My Czech heritage was always really important to me and played a big part in my upbringing so I already had a certain attachment to Europe.
I eventually realized that when I was in the U.S. I missed Europe and that when I was in Europe I missed the U.S. So clearly, I had a decision to make between the two! I ended up choosing Europe and decided on Rome because of all the usual reasons: sunshine, history, beauty, good food and wine, a slower pace and so on.
It helped that my mother lives in Prague now so I knew I’d have at least one parent and some family nearby. I also had my eye on a certain Italian man residing in Rome which I have to admit did add some weight in my decision-making process. I’m glad I trusted my gut on that one because now we’re married.
You come from so many interesting backgrounds Marta! What are you up to in Rome ? Work, daily life, passions?
I love flowers and moved here as a floral designer. I also paint ( which also usually tied to flowers) and since November I’ve been the co-host of a podcast about creativity called Muse Radio. A lot of time lately has been dedicated to that project and I’m really enjoying it. We interview fellow creative types and talk about various aspects of living a life driven by the desire to create! My daily life here up until pretty recently has been complicated by the fact that as soon as I moved here ( I mean literally the week I got here), my physical health deteriorated quite quickly.
I ended up having to get two hip surgeries back in the U.S. about 9 months into my new life in Italy. In all I was away for 7 months and then I came right back . That meant that during those first 9 months here, I had to quit a job in floral design I’d been incredibly excited to find, and that I couldn’t get out or explore the city much. My recovery has been much slower than predicted so getting into a daily rhythm has been challenging in some ways but things are finally getting better so I’m trying to make up for lost time in getting to know both Rome and its people!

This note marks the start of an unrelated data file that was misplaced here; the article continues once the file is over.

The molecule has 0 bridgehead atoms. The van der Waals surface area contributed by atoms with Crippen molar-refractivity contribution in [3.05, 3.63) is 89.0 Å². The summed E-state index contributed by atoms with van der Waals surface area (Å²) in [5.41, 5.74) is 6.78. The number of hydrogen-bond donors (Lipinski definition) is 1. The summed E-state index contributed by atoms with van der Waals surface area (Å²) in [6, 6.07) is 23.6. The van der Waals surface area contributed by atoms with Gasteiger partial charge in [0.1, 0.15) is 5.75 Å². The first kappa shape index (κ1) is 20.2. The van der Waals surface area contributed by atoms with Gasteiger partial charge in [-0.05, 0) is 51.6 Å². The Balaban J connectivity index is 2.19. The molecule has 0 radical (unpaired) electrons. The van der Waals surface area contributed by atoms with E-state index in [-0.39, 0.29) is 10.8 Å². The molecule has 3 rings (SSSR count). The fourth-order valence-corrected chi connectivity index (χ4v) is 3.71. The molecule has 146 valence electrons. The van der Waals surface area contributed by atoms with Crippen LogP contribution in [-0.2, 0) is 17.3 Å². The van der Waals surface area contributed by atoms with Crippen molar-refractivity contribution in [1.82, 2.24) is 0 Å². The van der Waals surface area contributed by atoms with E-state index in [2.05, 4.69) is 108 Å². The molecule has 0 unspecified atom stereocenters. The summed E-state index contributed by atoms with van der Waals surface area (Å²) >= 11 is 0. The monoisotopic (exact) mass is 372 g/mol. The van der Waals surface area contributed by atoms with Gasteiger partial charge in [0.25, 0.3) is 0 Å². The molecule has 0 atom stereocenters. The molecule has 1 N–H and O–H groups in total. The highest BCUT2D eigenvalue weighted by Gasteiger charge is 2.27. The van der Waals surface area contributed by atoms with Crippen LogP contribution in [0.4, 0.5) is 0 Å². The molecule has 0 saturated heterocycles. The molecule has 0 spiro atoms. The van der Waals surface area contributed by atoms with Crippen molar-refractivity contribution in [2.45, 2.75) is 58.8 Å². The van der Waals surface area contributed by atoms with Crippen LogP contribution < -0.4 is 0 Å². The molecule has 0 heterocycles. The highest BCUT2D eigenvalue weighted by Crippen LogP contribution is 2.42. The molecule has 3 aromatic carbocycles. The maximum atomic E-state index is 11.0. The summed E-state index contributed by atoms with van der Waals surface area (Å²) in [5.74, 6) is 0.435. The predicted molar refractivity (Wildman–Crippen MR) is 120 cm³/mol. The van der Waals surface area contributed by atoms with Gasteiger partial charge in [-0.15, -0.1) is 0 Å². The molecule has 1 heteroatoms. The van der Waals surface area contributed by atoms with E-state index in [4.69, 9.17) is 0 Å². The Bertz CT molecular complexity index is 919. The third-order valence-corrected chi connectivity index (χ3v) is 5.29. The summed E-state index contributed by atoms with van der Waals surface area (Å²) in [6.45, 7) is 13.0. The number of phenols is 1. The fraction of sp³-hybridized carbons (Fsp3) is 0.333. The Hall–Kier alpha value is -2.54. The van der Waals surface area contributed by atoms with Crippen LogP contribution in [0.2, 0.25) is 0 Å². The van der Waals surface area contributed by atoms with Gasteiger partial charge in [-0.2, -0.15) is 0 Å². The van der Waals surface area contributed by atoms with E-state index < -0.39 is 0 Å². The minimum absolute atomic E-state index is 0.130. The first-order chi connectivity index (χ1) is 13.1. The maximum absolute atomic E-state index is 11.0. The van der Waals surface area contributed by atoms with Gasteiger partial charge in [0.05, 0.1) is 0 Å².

Right now it’s a lot of working from home on the podcast and other projects. Aside from flowers and podcasts and painting, I can often be found seeking a patch of green outdoors, listening to music or looking up new and interesting recipes or places to eat. Or planning a trip! I can’t seem to stay still for very long!
I adore your podcast because essentially it is less about the fantasy of Italy and more so about real people doing really cool things. What annoys you about Italy? Tell me the truth!
Hmmmm… I would have to say the damp and inescapable cold in the winter! No matter how much I bundled up and blasted the heat I was always chilly. That said, I lived next to one of the largest nightclubs in the city for a time so I would have to add the steady population of study abroad students who don’t really know how to hold their liquor, especially between 1:00 am and 4:00 am, as a source of frustration.
Oh no! I have been there, this is why I won’t live near Piazza Santa Croce. Do you think life in Italy is for everyone? Why does it work for you?
No! I really don’t. I think everyone thinks life in Italy is for them, and I don’t blame them, but it’s not as easy as it often looks from the outside. It’s certainly beautiful and charming and fun and interesting and personally I love it. But it can also be very trying if you haven’t grown up here and aren’t used to certain things. For example, I think most of my friends who live in New York City would develop a nervous tick just from the TOTALLY different concept of personal space here (i.e. there isn’t one).